A case of mistaken identity lands Slevin into the middle of a war being plotted by two of the city's most rival crime bosses: The Rabbi and The Boss. Slevin is under constant surveillance by relentless Detective Brikowski as well as the infamous assassin Goodkat and finds himself having to hatch his own ingenious plot to get them before they get him.
Nicholas Van Orton is a very wealthy San Francisco banker, but he is an absolute loner, even spending his birthday alone. In the year of his 48th birthday (the age his father committed ... See full summary »
Deborah Kara Unger,
Jerry and Rachel are two strangers thrown together by a mysterious phone call from a woman they have never met. Threatening their lives and family, she pushes Jerry and Rachel into a series of increasingly dangerous situations, using the technology of everyday life to track and control their every move.
A slick New York publicist who picks up a ringing receiver in a phone booth is told that if he hangs up, he'll be killed... and the little red light from a laser rifle sight is proof that the caller isn't kidding. Written by
Ryan McIntosh <Ryanmcintosh01@hotmail.com>
The movie was originally set to be released on 15 November 2002. However, after the sniper attacks in Maryland, Virginia and Washington, D.C., 20th Century Fox decided to delay the release of the film. See more »
The body of the deceased man disappears in the shot where the police cars come around the corner and park, but reappears in subsequent shots. See more »
You're not going to let us go. I know a thing or two about lies, and I know a thing or two about liars.
Then why the confession?
[looks at Kelly]
I didn't do it for you.
See more »
The 20th Century Fox logo blends into the white clouds that open the film. See more »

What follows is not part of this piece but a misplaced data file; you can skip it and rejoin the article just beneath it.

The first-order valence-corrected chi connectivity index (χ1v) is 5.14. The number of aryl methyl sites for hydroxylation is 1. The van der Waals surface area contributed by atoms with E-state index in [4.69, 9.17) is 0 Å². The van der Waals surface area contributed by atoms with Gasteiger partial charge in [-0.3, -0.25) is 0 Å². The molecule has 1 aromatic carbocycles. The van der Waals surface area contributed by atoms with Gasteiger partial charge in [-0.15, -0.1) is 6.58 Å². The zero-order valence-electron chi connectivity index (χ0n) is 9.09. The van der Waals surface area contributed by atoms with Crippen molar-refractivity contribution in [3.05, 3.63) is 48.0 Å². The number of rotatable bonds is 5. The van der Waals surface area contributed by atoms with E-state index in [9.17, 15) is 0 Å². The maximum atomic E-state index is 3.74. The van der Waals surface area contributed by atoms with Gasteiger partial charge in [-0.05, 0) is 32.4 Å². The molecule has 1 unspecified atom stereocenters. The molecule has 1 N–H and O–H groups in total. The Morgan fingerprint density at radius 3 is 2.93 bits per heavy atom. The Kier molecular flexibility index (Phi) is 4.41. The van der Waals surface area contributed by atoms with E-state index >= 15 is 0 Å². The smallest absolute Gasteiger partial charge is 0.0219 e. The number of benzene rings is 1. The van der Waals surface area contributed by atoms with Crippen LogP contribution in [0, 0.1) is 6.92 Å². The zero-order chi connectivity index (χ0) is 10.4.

I only looked at this because a friend loaned it to me so, at zero cost, what could I lose? Well, it was a lot better than I anticipated. Oddly, even though it's only 80 minutes long, I think this could have been better with about 10 minutes chopped off. It starts to repeat itself too much near the end. You have to remember, almost the whole film takes place within a phone booth!
Colin Farrell does a super job playing a sleazy guy held captive in the phone booth by a threatening sniper-caller. The story, although simple, holds your attention because there is great suspense, innovative camera-work, an involving story that hooks you in pretty fast and some great sound. I hope you have a surround sound system because the caller's (Keifer Sutherland) voice on the other end of the line is something to hear!
There is a big moral message in this film, too, about doing the right thing and paying for your sins, which Farrell sure did. It was really refreshing to hear that message, effectively told. Maybe some of us need a sniper to get the message across, but I hope not!
Are there holes in this story? Sure, but it's still good and has a cool ending. The only warning I would give readers here is the language: this is a very profane film with Farrell going overboard on the f-word. If that offends you, then stay out of this phone booth; otherwise, it's pretty entertaining
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